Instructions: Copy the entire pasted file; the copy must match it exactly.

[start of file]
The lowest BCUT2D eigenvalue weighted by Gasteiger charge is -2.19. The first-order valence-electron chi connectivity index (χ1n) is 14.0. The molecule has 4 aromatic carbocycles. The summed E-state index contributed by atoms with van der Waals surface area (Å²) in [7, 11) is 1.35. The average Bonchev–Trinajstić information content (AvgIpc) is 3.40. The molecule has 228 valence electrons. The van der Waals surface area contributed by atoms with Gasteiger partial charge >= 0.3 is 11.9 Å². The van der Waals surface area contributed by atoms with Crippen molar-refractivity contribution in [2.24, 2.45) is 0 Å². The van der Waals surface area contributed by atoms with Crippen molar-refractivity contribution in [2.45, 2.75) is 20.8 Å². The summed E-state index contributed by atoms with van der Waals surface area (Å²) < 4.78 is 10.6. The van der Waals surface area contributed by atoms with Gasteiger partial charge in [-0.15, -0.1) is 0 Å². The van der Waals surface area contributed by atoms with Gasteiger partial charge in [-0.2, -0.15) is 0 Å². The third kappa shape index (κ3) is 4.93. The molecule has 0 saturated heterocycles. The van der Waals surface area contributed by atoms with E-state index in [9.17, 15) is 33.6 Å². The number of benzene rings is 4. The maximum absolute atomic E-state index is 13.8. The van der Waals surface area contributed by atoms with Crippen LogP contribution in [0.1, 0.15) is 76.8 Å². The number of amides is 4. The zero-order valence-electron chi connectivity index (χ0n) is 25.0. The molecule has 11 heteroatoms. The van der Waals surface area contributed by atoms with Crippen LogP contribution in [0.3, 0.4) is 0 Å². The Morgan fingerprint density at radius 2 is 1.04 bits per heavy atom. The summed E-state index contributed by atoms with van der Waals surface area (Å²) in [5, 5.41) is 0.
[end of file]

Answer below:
The lowest BCUT2D eigenvalue weighted by Gasteiger charge is -2.19. The first-order valence-electron chi connectivity index (χ1n) is 14.0. The molecule has 4 aromatic carbocycles. The summed E-state index contributed by atoms with van der Waals surface area (Å²) in [7, 11) is 1.35. The average Bonchev–Trinajstić information content (AvgIpc) is 3.40. The molecule has 228 valence electrons. The van der Waals surface area contributed by atoms with Gasteiger partial charge >= 0.3 is 11.9 Å². The van der Waals surface area contributed by atoms with Crippen molar-refractivity contribution in [2.24, 2.45) is 0 Å². The van der Waals surface area contributed by atoms with Crippen molar-refractivity contribution in [2.45, 2.75) is 20.8 Å². The summed E-state index contributed by atoms with van der Waals surface area (Å²) < 4.78 is 10.6. The van der Waals surface area contributed by atoms with Gasteiger partial charge in [-0.15, -0.1) is 0 Å². The van der Waals surface area contributed by atoms with Gasteiger partial charge in [-0.2, -0.15) is 0 Å². The third kappa shape index (κ3) is 4.93. The molecule has 0 saturated heterocycles. The van der Waals surface area contributed by atoms with E-state index in [9.17, 15) is 33.6 Å². The number of benzene rings is 4. The maximum absolute atomic E-state index is 13.8. The van der Waals surface area contributed by atoms with Crippen LogP contribution in [0.1, 0.15) is 76.8 Å². The number of amides is 4. The zero-order valence-electron chi connectivity index (χ0n) is 25.0. The molecule has 11 heteroatoms. The van der Waals surface area contributed by atoms with Crippen LogP contribution in [0.3, 0.4) is 0 Å². The Morgan fingerprint density at radius 2 is 1.04 bits per heavy atom. The summed E-state index contributed by atoms with van der Waals surface area (Å²) in [5, 5.41) is 0.